By Paul Smith
In putting forward his budget, you know the one which said exactly the opposite of the previous one, Jeremy Hunt called upon the public sector to make efficiency savings. Projections suggest that his tax reversals mean that there is still a £30-40bn black hole in the public finances As an aside, as someone who studied astrophysics (admittedly in the last century, theories have changed since then), if you put more into a black hole it gets bigger whereas in finance if you put more in it gets smaller.
The answer to this, apparently, is not austerity but efficiency savings. Having sat in many council budget meetings over the last 35 years, I have never seen so-called efficiencies deliver anywhere near as much as people think and many are counter-productive.
So, what could they mean? The one which has often saved the most is closing offices. I remember the days when it was all the rage to open local housing and council offices, later evolving into ‘one-stop-shops’ or service ‘hubs’ on council estates and in the new suburbs and towns being developed across the country. As we become more ‘agile’ these local offices have been closed because they are inefficient. Staff can work from home, from Costa or anywhere with wi-fi. Offices in the most deprived areas were closed and their functions were consolidated in town centres. Yes, more efficient, and yes cheaper but services and officers have become more remote from those communities. Is it any surprise that we have seen growing media coverage of housing in poor condition on those estates over the last couple of years? You will also notice that the central offices which have remained open are in town and city centres and not on estates. It’s the offices in the poorer areas which are not cost-effective rather than those in the centre of town. I wonder how different our services would look if we had kept the local offices and closed and sold the HQs.
Other efficiency savings usually are just plain annoying. I’ve been in the debate about how much can be saved by not providing employees with free tea and coffee. There have been reports recently, of head teachers unscrewing lightbulbs in school to reduce costs, which, if they are LED will save practically nothing. Maybe people are increasing the recycling of paperclips, building up their own little paperclip mountains on their desks or will be asked to bring in their own soap and toilet paper. Another saving will be the merging of organisations together, replacing two CEOs with one, two FDs with one, etc. Indeed, why not go the whole way and just have one council for the whole country. Englandshire District Council can run all local services from a single office somewhere central like say Ashby-de-la-Zouch. It could save even more by moving over to one local government IT system because we know that computers have made services far more efficient, and people don’t spend half a day every three months trying to reset their passwords.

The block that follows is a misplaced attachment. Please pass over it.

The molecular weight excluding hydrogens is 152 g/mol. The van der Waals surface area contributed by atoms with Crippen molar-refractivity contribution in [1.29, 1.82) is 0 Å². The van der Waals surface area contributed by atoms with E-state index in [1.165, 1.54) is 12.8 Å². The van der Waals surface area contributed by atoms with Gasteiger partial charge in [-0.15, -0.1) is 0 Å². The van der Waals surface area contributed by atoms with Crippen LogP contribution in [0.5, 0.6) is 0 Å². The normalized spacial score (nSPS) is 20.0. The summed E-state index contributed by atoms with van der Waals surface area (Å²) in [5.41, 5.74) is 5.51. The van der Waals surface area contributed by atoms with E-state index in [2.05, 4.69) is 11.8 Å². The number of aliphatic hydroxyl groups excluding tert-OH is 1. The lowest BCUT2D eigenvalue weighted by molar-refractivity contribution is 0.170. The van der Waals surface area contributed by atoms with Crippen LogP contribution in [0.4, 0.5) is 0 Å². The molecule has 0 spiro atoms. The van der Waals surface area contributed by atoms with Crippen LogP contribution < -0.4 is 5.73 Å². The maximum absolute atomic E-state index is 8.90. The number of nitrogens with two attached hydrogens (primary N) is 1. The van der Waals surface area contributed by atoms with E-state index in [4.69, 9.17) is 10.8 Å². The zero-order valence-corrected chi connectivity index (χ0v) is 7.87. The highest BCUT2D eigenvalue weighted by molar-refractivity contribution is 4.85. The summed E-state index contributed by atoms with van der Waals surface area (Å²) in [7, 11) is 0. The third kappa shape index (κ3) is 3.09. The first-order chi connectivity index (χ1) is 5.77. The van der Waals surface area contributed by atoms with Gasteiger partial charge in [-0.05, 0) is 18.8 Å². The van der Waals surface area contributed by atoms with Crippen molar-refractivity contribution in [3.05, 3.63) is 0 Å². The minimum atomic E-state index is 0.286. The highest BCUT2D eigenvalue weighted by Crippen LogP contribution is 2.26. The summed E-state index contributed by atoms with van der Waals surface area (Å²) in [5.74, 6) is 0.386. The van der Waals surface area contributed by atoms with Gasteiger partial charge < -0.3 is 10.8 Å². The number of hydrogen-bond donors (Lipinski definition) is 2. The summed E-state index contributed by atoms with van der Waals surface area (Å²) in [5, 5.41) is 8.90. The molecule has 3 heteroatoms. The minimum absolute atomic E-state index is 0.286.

Of course, increasing efficiency must mean no innovation or change as innovation is expensive, especially if you are genuinely trying something new or different, there is a chance that it will fail.
In looking at the budget of my association when you take out repairs costs, salaries, interest charges, IT licences, energy costs and other necessary expenditure only 3% of the budget is left.
In reality efficiency savings rarely work and can even be dangerous. One new phrase I’ve heard in recent years is ‘value engineering’ which basically seems to involve getting rid of anything which isn’t entirely necessary. However, in many construction projects, it means getting rid of things that no one will notice, like for example fire breaks in buildings.
In the end, efficiency savings will be overwhelmed by service cuts. I have huge sympathy for my friends (and enemies) still working in local government. Recent history shows us that they are the frontline of austerity as the central Government can not only pass the buck but also blame the councils for the decisions they make.